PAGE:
Memorial of the Immaculate Heart of the Blessed Virgin Mary
In vain they ask their mothers,
“Where is the grain?”
As they faint away like the wounded
in the streets of the city,
And breathe their last
in their mothers’ arms.
The Book of Lamentations was likely compiled between 586 and the end of the 6th century B.C.E.—over 2500 years ago. Yet the situation it describes sounds pretty familiar from our daily news.
The Food and Agriculture Organization of the United Nations released a report this month entitled “Hunger Hotspots. FAO-WFP early warnings on acute food insecurity” (https://www.fao.org/3/cc0364en/cc0364en.pdf). It begins with the tragic fact that “acute food insecurity globally continues to escalate.” Ethiopia, Nigeria, South Sudan, Yemen, Afghanistan, Somalia all have populations projected to experience starvation or death from June to September 2022, the “outlook period” of the report. And these are just the countries that meet the conditions for “catastrophe.” Many others are of high concern: Burkina Faso, Chad, The Democratic Republic of Congo, Haiti, Sudan, the Syrian Arab Republic, Kenya, Sri Lanka, Benin, Cabo Verde, Guinea, Ukraine, Zimbabwe, Angola, Lebanon, Madagascar, Mozambique…all Hunger Hotspots. In Illinois, where I live, 1,211,410 people are facing hunger.
In Jewish liturgical tradition, Lamentations is read once a year on the ninth of Av, a fast day commemorating the heart-rending destruction of both the first Temple in 587 B.C.E. and the second Temple in 70 C.E. The anguish of the poems is palpable, a communal expression of grief and mourning for a way of life that is no more.
How can we not feel anguish today? Ten thousand children die daily from chronic poor nutrition. Soaring food prices driven by the war in Ukraine, persistent drought due to climate change in some countries, at times combined with conflict, and the ongoing economic impact of COVID-19, are driving up food insecurity worldwide. And food insecurity is just one among many interconnected global crises we are facing.
Sometimes it feels as if numbness is safer than giving ourselves over to lament in the face of such excruciating violence and suffering. Yet the Book of Lamentations invites us beyond the temptation to numbness, witnessing to our deep human need for collective lament in the face of incomprehensible realities.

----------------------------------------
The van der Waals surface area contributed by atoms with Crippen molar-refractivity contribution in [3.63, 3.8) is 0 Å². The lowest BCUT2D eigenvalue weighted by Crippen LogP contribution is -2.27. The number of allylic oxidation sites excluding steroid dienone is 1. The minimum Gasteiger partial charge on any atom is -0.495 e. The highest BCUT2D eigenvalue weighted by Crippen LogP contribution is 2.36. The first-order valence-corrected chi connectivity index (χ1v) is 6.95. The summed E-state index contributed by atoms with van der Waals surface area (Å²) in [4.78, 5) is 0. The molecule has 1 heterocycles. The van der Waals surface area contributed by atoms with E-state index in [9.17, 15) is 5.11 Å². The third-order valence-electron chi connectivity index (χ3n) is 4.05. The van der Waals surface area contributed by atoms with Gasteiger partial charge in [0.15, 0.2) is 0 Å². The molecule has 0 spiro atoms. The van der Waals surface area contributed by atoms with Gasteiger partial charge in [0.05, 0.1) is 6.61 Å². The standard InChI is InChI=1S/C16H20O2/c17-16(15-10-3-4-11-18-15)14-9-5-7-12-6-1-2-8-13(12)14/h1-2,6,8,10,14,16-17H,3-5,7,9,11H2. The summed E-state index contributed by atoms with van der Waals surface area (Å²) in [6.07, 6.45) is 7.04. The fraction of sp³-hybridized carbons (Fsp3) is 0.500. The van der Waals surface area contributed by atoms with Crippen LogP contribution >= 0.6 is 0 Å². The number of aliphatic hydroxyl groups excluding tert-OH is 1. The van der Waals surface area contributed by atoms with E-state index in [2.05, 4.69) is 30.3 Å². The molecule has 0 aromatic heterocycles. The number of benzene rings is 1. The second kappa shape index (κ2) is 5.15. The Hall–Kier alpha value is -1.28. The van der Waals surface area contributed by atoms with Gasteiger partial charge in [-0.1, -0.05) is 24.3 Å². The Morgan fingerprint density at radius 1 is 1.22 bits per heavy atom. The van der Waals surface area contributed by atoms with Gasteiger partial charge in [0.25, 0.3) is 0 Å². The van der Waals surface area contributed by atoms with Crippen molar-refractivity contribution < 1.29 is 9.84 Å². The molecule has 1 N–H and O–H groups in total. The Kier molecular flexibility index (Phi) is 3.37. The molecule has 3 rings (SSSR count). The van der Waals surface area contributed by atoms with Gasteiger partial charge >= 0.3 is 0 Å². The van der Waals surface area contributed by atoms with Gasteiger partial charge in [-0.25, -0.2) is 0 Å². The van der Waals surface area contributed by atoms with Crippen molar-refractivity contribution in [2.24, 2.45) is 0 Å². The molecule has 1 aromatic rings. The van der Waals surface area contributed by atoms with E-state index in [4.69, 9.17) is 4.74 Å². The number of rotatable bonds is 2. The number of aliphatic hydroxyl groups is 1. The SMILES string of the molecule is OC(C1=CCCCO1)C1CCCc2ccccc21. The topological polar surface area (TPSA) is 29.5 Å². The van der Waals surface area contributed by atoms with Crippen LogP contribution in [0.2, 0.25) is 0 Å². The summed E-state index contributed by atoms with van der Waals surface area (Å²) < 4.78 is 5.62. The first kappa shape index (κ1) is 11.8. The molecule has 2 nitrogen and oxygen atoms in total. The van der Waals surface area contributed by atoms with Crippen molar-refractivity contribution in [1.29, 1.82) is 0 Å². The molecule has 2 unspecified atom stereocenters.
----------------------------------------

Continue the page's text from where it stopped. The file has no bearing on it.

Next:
And today, the Feast of the Immaculate Heart of the Blessed Virgin Mary offers us comfort and courage in our grief and lament.
In March, Pope Francis asked us to join him in consecrating all humanity to the Immaculate Heart of the Blessed Virgin Mary. “Turn to Mary,” he invited, “and knock at the door of her heart,” saying “We are your beloved children. In every age you make yourself known to us, calling us to conversion. At this dark hour, help us and grant us your comfort. Say to us once more: ‘Am I not here, I who am your Mother?’” Mary is the mother who is always with us and loves us unconditionally.
Lord, knowing we are held in the tender love of Mary’s heart, help us to truly feel the pain of our world today. Let us together lament and “pour out our hearts like water” (Lam 2:19). Let us not turn away but rather let our hearts, like Mary’s, be pierced, allowing all our children who suffer, all our sisters and brothers who suffer, to enter in.
Help us to trust that, as Pope Francis affirms, this “is a paschal experience, a painful passage that opens to life, a kind of spiritual labour that in the darkness makes us come to the light again.” Grant us the grace to be your body in the world, knowing that the “turning point is not because the problems have disappeared, no, but because crisis has become a mysterious opportunity…”
Lissa Romell is the Administrator at St. Vincent Strambi Community in Chicago, Illinois.
 Pope Francis, Consecration Prayer, March 25, 2022.
 Pope Francis, Homily at Holy Mass for the repose of the Cardinals and Bishops deceased during the course of the year, April 11, 2021.